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International Patent Filings Set New Record in 2011

05-Mar-2012 | Source : | Visits : 9067
GENEVA - Despite difficult economic conditions, international patent filings under the World Intellectual Property Organization (WIPO)-administered Patent Cooperation Treaty (PCT) set a new record in 2011 with 181,900 applications – a growth of 10.7% on 2010 and the fastest growth since 2005.1 China, Japan and the United States of America (US) accounted for 82% of the total growth (annex 1). According to WIPO, Chinese telecommunications company ZTE Corporation was the biggest filer of PCT applications in 2011.

“The recovery in international patent filings that we saw in 2010 gained strength in 2011,” said WIPO Director General Francis Gurry. “This underlines the important role played by the PCT system in a world where innovation is an increasingly important feature of economic strategy. It also shows that companies have been continuing to innovate in 2011 – reassuring news in times of persistent economic uncertainty.”

Attesting to the rapid growth of the PCT system, 2011 also saw the filing of the two millionth PCT application, by US-based mobile technology company Qualcomm.

Among the top filing countries, PCT applications from China (+33.4%), Japan (+21%), Canada (+8.3%), the Republic of Korea (+8%) and the US (+8%) saw the fastest growth in 2011. European countries witnessed a mixed performance, with Switzerland (+7.3%), France (+5.8%), Germany (+5.7%) and Sweden (+4.6%) experiencing growth, and the Netherlands (-14%), Finland (-2.7%), Spain (-2.7%) and the United Kingdom (-1%) seeing declines. The large middle-income economies of the Russian Federation (+20.8%), Brazil (+17.2%) and India (+11.2%) recorded double-digit filing growth.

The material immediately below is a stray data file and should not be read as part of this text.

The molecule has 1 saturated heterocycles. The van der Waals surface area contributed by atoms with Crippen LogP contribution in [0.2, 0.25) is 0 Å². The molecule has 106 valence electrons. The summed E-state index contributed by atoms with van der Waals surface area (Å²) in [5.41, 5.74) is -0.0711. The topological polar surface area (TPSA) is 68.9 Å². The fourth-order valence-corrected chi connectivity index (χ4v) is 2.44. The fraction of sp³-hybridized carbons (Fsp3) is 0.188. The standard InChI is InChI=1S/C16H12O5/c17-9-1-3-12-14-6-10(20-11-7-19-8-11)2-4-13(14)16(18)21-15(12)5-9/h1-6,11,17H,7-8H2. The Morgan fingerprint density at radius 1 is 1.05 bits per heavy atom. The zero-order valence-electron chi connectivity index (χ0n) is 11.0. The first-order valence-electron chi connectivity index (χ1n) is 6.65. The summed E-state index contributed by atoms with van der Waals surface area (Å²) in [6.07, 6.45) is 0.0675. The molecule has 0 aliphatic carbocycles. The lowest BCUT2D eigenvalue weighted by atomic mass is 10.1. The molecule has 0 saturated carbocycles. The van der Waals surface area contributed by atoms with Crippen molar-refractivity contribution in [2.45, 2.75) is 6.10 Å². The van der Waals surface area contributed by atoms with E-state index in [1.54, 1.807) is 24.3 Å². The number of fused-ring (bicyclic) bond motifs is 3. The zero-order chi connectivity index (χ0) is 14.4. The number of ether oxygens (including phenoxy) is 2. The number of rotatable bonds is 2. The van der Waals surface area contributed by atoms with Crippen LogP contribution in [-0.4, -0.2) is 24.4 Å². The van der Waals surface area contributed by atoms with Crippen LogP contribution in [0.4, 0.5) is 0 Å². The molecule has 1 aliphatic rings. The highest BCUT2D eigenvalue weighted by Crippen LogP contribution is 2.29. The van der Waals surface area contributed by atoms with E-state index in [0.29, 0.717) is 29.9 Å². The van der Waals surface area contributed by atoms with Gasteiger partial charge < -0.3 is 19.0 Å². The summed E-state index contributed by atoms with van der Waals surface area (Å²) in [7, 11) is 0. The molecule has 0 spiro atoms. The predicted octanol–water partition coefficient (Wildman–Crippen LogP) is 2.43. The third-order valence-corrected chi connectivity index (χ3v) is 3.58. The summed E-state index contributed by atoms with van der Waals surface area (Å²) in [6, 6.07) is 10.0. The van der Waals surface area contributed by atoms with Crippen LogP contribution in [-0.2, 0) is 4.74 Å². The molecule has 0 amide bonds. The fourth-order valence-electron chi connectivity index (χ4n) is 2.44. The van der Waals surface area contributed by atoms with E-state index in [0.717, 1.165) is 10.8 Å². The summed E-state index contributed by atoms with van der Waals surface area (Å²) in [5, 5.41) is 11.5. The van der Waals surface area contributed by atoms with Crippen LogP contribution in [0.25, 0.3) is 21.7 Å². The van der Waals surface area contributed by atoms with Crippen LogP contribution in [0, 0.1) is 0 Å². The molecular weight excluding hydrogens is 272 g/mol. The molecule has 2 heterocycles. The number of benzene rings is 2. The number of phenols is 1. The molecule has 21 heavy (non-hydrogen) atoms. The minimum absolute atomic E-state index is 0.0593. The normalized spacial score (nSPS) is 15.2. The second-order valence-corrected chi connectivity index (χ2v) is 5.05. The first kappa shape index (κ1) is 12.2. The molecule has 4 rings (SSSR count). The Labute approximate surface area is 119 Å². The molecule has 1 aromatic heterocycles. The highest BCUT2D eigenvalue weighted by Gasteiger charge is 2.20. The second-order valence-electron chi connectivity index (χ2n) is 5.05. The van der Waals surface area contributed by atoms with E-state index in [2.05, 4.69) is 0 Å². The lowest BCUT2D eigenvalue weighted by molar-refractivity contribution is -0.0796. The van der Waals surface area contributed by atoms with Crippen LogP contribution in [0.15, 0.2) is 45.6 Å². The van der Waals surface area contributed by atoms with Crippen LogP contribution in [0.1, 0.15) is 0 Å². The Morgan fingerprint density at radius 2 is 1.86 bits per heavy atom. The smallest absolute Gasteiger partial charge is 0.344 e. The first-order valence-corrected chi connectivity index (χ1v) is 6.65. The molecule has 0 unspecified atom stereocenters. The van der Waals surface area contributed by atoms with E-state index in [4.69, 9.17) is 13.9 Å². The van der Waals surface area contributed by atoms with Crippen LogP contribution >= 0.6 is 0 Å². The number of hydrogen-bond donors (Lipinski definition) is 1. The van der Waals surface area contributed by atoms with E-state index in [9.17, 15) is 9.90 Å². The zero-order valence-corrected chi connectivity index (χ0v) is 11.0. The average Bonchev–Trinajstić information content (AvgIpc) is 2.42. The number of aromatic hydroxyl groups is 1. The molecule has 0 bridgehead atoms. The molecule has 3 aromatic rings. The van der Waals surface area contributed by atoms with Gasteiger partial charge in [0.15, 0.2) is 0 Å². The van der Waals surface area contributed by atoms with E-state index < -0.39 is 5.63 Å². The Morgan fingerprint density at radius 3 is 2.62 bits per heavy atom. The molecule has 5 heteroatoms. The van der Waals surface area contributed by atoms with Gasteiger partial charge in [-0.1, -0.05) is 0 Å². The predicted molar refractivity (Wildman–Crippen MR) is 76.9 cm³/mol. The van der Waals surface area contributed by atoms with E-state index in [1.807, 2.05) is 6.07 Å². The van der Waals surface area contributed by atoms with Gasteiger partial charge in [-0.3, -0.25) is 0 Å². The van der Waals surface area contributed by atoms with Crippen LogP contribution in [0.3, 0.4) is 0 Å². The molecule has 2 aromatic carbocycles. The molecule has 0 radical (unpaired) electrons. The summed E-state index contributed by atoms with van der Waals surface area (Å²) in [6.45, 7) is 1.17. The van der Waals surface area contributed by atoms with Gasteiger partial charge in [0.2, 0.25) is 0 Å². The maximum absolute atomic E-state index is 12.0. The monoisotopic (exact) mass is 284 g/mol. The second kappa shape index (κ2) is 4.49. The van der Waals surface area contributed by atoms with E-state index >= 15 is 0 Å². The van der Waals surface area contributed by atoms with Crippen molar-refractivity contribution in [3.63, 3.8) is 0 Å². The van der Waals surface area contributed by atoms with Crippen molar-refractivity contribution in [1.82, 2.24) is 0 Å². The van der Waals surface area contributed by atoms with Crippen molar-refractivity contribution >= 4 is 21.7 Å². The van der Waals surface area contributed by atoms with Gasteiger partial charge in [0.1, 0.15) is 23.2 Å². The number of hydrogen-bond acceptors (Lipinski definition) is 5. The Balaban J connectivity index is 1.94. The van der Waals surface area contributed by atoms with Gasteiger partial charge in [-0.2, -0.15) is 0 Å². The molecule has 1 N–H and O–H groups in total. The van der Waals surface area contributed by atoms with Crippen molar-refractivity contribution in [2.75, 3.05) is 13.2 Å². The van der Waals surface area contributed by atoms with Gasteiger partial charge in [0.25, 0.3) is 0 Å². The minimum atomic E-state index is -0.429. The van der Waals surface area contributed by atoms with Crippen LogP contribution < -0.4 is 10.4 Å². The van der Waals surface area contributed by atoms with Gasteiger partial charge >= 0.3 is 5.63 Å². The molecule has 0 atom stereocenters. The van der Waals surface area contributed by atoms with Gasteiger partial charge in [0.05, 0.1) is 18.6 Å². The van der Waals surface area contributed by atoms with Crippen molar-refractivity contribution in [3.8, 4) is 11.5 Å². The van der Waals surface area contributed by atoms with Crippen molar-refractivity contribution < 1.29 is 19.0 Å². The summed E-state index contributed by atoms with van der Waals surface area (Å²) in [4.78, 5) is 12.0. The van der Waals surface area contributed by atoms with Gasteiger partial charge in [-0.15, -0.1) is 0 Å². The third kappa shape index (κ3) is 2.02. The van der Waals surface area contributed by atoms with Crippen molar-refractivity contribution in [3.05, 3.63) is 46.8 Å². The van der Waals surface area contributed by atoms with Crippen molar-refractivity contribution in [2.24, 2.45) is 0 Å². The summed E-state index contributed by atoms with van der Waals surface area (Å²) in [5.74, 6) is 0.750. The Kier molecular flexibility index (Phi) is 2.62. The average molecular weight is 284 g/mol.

The US with 48,596 filings remains the largest user of the PCT system, followed by Japan (38,888), Germany (18,568) and China (16,406). However, the US (-0.7%) and Germany (-0.5%) saw drop in their shares of total filings, while China (+1.5) and Japan (+1.8) each increased their share by more than a percentage point.

Top applicants
ZTE Corporation of China with 2,826 published applications overtook Panasonic Corporation of Japan (2,463) as the top PCT applicant in 2011 (annex 2).2 Huawei Technologies, Co. of China (1,831) ranks third, followed by Sharp Kabushiki Kaisha (1,755) of Japan and Robert Bosch Corporation (1,518) of Germany. Each of the top five applicants saw double-digit growth in published PCT applications. Five Japanese companies – Panasonic, Sharp, Toyota, NEC, and Mitsubishi – feature in the top 15-list.

The University of California, with 277 applications published in 2011, is the largest filer among educational institutions, followed by the Massachusetts Institute of Technology (179), the University of Texas System (127), Johns Hopkins University (111) and the Korea Advanced Institute of Science and Technology (103). US universities account for 30 of the top-50 educational institutions, followed by Japan and the Republic of Korea with 7 institutions each (annex 3).

PCT filings by fields of technology
Digital communications with 11,574 (or 7.1% of total) published applications remained the field of technology accounting for the largest share of total PCT applications in 2011, followed by electronic machinery (6.9%), medical technology (6.6%) and computer technology (6.4%).3

Most technology fields experienced growth in patenting in 2011. Electronic machinery (23.2%) saw the fastest growth, but 11 other fields also experienced double-digits growth (annex 4). Only 4 fields saw a decline in filings, including basic communication processes (-5.9%), organic fine chemistry (-4.1%), and pharmaceuticals (-1.9%).

The PCT system facilitates the process of seeking patent protection in multiple countries. It simplifies this process by postponing the requirement to file a separate application in each jurisdiction until after a centralized processing and initial patentability evaluation have taken place. Examination of the patentability of the invention in national offices and the related expenses are postponed, in the majority of cases, by up to 18 months – or even longer in some offices – as compared to direct patent filings. The PCT system now has 144 member states. Annex 5 presents total PCT filings from all member states from 2007 to 2011.

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